While Kosyrev’s lengthy criticism of the U.S. educational system could have some merit, his conclusion followed his failure to notice or tell his audience Ocasio-Cortez never made any of the above statements.
The quotations he cited came from the “Alexandria Ocasio-Cortez Memes” website, a self-described “parody website,” which says its “main purpose is to be funny and make people laugh.”
“This website is not affiliated in any way with Alexandria Ocasio-Cortez, her agents, or anyone acting on her behalf in any way. This website is not affiliated with any political party, PAC, Government Agency of any county, or organization of any kind. Really it’s just one guy who builds websites for a living that had a crazy idea that wouldn’t go away,” a statement on the website’s “About Us” page reads.
Both her youth and political positions as a self-described democratic socialist have attracted an unusual level of media attention for a freshly-minted member of the U.S. Congress.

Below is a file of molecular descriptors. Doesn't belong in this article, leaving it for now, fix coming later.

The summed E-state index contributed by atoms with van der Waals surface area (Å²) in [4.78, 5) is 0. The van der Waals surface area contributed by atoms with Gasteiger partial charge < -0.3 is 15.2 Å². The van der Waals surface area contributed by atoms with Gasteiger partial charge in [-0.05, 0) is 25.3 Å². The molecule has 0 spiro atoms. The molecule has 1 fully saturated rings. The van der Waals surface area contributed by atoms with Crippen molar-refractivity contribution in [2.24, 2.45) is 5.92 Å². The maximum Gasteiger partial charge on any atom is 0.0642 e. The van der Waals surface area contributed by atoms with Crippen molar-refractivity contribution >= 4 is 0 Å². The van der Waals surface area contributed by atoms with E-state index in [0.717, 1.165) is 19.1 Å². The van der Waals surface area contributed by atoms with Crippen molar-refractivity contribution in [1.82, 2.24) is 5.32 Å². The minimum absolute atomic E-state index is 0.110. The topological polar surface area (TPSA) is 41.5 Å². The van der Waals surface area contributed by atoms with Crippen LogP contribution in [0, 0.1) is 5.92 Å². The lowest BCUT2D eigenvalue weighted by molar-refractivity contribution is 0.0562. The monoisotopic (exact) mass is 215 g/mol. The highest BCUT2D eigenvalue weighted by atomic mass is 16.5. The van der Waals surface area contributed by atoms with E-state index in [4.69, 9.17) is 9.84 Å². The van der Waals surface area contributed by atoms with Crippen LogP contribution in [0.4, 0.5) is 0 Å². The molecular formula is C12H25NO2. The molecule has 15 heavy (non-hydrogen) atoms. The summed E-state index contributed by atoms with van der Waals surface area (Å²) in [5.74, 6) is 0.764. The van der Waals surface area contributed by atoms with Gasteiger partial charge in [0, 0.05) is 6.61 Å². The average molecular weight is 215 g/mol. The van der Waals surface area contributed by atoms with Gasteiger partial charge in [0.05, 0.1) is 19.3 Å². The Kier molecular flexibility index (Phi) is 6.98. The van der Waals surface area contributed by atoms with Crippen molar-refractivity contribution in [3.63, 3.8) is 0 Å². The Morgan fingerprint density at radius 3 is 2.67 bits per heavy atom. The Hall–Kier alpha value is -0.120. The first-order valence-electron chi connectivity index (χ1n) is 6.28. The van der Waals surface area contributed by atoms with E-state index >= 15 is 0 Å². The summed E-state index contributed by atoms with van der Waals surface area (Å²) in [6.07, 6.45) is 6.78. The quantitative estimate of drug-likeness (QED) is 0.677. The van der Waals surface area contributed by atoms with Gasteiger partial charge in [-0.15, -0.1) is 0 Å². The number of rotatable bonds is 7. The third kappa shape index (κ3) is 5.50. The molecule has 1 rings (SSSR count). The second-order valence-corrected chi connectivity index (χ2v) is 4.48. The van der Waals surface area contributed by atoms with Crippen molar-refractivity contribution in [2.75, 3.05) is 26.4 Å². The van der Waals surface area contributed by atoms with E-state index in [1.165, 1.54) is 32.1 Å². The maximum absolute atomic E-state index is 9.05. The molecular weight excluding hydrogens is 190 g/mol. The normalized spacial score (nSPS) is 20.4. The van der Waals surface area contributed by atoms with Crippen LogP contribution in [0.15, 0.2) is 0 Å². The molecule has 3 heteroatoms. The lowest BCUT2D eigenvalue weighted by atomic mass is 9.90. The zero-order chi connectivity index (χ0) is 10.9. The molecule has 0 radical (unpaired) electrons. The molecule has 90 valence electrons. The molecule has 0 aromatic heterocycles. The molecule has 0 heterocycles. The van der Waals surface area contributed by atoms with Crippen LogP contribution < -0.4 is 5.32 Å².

Russian state-funded broadcaster RT, in a January 5 article headlined “Premature obsession: Ocasio-Cortez’s top 7 media moments before setting foot in the Capitol,” wrote that “the Right, in particular, has pounced on minor gaffes that would be quickly forgiven among their own ranks.”
But in the case of Kosyrev, what he assumed were gaffes were in fact instances of political parody that he took at face value.
Polygraph.info therefore finds the premise of his article to be false.
russia  disinformation  gov2.0  social_media  meme  politics  fake_news  factcheck  AOC  congress 
5 days ago by rgl7194
The Surprising Nuance Behind the Russian Troll Strategy